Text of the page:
Nextgov's Aliya Sternstein Wins Award for OPM Hack Coverage

Mark Van Scyoc/

The awards are also known as "the Pulitzer Prize of business media."

Nextgov’s senior correspondent Aliya Sternstein on Friday was awarded a 2016 Jesse H. Neal Award for her coverage of the Office of Personnel Management hack.

The breach -- the largest of its kind in the federal space -- exposed the personal information of 21.5 million former, current and prospective federal contractors, employees and their families.

Nextgov Executive Editor Camille Tuutti accepted the award on behalf on Sternstein at the April 1 awards luncheon at New York City’s Pier 60.

“This award is a well-deserved honor for Aliya," Tuutti said. "Since news broke of the historic OPM hack, she stayed on top of the story, relentlessly reporting new developments and tracking the constantly shifting timeline of events. Her tenacious reporting is a testament to the type of high-quality reporting of key issues in federal information technology for which Nextgov is known.”

Established in 1955, the Jesse H. Neal Awards aim to recognize editorial excellence in business journalism. This year saw over 600 nominations.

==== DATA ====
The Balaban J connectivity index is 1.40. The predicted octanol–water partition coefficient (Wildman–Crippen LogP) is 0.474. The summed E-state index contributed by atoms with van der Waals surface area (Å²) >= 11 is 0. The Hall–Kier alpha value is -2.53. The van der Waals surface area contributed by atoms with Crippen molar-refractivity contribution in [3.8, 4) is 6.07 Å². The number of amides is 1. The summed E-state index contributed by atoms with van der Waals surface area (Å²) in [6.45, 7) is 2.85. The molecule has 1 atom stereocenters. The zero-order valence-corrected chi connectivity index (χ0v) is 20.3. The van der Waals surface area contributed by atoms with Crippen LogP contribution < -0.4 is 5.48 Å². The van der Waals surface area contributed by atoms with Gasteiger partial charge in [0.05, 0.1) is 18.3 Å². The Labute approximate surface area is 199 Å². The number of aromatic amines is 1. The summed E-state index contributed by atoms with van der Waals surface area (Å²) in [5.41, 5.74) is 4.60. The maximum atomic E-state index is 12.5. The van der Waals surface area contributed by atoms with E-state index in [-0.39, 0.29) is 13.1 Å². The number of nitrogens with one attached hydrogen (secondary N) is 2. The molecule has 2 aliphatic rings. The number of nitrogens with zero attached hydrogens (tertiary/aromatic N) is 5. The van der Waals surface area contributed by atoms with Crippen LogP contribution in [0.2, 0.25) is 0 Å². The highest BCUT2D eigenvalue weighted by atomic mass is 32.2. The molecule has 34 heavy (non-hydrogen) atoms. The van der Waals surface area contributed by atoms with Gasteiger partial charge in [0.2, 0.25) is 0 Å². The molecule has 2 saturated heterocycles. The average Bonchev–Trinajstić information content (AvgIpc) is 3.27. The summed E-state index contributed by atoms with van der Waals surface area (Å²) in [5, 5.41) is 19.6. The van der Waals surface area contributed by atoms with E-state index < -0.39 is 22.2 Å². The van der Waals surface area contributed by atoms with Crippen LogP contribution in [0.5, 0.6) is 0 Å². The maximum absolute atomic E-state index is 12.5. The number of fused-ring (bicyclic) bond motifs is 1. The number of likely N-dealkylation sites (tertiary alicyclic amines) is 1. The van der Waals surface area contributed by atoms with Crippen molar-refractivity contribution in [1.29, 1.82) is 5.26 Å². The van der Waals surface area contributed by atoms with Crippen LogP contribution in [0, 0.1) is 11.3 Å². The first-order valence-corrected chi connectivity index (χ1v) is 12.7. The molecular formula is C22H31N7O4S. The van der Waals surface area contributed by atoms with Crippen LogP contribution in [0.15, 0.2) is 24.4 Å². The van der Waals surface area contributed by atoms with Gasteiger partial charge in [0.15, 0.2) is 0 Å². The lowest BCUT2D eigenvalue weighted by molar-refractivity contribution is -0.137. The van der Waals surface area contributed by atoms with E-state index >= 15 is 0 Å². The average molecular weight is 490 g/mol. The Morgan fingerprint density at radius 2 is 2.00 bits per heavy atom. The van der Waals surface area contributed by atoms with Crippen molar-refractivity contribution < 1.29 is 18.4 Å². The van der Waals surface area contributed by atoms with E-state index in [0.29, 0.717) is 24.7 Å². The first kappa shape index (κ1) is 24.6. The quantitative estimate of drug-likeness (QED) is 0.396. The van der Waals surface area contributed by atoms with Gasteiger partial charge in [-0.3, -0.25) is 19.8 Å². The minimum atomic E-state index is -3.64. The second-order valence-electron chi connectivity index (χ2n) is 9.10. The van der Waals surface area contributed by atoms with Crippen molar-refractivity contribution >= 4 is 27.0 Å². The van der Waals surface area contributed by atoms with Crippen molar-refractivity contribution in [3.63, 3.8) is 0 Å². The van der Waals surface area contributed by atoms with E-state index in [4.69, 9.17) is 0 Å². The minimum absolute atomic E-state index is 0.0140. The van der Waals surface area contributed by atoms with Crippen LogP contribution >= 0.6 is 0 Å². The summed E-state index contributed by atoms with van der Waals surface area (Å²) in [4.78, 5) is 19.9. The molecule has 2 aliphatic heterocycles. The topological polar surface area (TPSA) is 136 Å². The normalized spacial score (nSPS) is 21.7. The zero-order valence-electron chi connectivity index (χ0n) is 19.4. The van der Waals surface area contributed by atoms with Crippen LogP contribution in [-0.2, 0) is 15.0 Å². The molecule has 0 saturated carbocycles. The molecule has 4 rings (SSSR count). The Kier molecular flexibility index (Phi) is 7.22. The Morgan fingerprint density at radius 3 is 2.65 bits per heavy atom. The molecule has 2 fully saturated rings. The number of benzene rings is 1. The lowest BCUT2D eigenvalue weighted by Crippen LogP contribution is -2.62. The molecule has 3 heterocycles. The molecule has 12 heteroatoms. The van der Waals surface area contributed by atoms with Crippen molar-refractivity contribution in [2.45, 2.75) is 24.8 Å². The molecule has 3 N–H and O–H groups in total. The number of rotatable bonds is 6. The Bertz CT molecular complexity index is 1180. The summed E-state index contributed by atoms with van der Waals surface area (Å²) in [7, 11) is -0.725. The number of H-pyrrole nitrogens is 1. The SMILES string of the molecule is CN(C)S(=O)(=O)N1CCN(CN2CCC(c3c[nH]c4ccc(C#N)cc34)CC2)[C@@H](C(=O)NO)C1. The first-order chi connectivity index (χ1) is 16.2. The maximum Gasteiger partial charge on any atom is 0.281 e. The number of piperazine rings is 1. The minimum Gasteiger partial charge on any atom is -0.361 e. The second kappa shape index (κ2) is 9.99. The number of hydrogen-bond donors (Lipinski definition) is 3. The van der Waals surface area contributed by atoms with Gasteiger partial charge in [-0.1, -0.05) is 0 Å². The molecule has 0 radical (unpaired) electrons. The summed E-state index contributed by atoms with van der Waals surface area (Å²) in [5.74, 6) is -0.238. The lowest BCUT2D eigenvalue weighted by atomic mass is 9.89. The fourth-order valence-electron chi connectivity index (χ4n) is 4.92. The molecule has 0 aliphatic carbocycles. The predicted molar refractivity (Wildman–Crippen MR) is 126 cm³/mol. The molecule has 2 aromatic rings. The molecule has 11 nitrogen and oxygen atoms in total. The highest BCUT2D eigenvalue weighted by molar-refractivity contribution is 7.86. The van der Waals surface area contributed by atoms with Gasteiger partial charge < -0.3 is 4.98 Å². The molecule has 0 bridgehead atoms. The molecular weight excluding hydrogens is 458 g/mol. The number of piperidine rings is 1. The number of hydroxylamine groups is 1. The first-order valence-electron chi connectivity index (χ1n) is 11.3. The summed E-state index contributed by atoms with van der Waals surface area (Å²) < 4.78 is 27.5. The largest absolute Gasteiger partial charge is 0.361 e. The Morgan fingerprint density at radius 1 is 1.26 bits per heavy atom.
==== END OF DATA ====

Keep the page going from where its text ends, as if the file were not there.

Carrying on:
According to the Jesse H. Awards:

Entries are submitted in one of three classifications, based upon the publication's gross advertising and circulation revenue; some categories had no revenue classification. All entries go through a two-tiered screening process in order to reach the final judging.

The Stage I Screening Board is composed of more than 150 experienced business media editors. The highest-scoring entries are passed on to the Stage II Screening Panel, composed of past and present members of the Connectiv Editorial & Content Committee, which pares the entries down to four per category for final judging.

The Board of Judges, 12 to 18 professionals knowledgeable in all aspects of business journalism, makes the final decisions. Entries are scored in three areas: journalistic enterprise, extent of service to the field and editorial craftsmanship.

Sternstein, who joined Nextgov in April 2009, has previously been recognized by the Neal Awards: In 2012, she was a finalist in the Best News Coverage category for “Cybersecurity News Coverage.”

Nextgov’s sister publications Route Fifty, Government Executive and Defense One were all 2016 finalists in various Neal categories. Route Fifty, which launched in April 2015, won the Neal Award for Best Website.